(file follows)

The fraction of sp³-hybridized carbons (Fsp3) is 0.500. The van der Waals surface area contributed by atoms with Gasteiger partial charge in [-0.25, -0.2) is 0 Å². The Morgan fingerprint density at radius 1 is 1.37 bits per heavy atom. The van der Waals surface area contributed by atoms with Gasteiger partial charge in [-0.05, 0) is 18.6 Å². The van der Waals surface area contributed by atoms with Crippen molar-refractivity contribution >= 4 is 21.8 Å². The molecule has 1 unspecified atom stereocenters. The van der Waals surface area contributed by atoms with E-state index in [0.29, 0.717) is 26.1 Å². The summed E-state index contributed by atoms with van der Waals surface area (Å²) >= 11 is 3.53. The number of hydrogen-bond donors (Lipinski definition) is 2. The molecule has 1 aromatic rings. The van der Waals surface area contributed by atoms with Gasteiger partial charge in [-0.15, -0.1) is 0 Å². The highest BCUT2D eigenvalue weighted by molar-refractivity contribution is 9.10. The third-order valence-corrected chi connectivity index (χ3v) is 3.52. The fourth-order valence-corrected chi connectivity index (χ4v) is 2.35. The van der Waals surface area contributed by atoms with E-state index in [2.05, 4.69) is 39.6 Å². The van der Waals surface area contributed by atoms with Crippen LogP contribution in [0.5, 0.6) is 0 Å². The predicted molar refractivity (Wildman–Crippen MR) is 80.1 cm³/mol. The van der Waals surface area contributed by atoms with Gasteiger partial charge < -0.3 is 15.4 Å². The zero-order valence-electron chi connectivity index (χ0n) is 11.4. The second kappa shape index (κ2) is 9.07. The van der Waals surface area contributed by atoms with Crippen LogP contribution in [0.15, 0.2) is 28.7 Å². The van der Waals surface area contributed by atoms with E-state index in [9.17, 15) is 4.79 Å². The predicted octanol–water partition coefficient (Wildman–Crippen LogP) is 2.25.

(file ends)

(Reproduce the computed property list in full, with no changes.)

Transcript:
The fraction of sp³-hybridized carbons (Fsp3) is 0.500. The van der Waals surface area contributed by atoms with Gasteiger partial charge in [-0.25, -0.2) is 0 Å². The Morgan fingerprint density at radius 1 is 1.37 bits per heavy atom. The van der Waals surface area contributed by atoms with Gasteiger partial charge in [-0.05, 0) is 18.6 Å². The van der Waals surface area contributed by atoms with Crippen molar-refractivity contribution >= 4 is 21.8 Å². The molecule has 1 unspecified atom stereocenters. The van der Waals surface area contributed by atoms with E-state index in [0.29, 0.717) is 26.1 Å². The summed E-state index contributed by atoms with van der Waals surface area (Å²) >= 11 is 3.53. The number of hydrogen-bond donors (Lipinski definition) is 2. The molecule has 1 aromatic rings. The van der Waals surface area contributed by atoms with Gasteiger partial charge in [-0.15, -0.1) is 0 Å². The highest BCUT2D eigenvalue weighted by molar-refractivity contribution is 9.10. The third-order valence-corrected chi connectivity index (χ3v) is 3.52. The fourth-order valence-corrected chi connectivity index (χ4v) is 2.35. The van der Waals surface area contributed by atoms with E-state index in [2.05, 4.69) is 39.6 Å². The van der Waals surface area contributed by atoms with Crippen LogP contribution in [0.5, 0.6) is 0 Å². The predicted molar refractivity (Wildman–Crippen MR) is 80.1 cm³/mol. The van der Waals surface area contributed by atoms with Gasteiger partial charge < -0.3 is 15.4 Å². The zero-order valence-electron chi connectivity index (χ0n) is 11.4. The second kappa shape index (κ2) is 9.07. The van der Waals surface area contributed by atoms with Crippen LogP contribution in [0.15, 0.2) is 28.7 Å². The van der Waals surface area contributed by atoms with E-state index in [9.17, 15) is 4.79 Å². The predicted octanol–water partition coefficient (Wildman–Crippen LogP) is 2.25.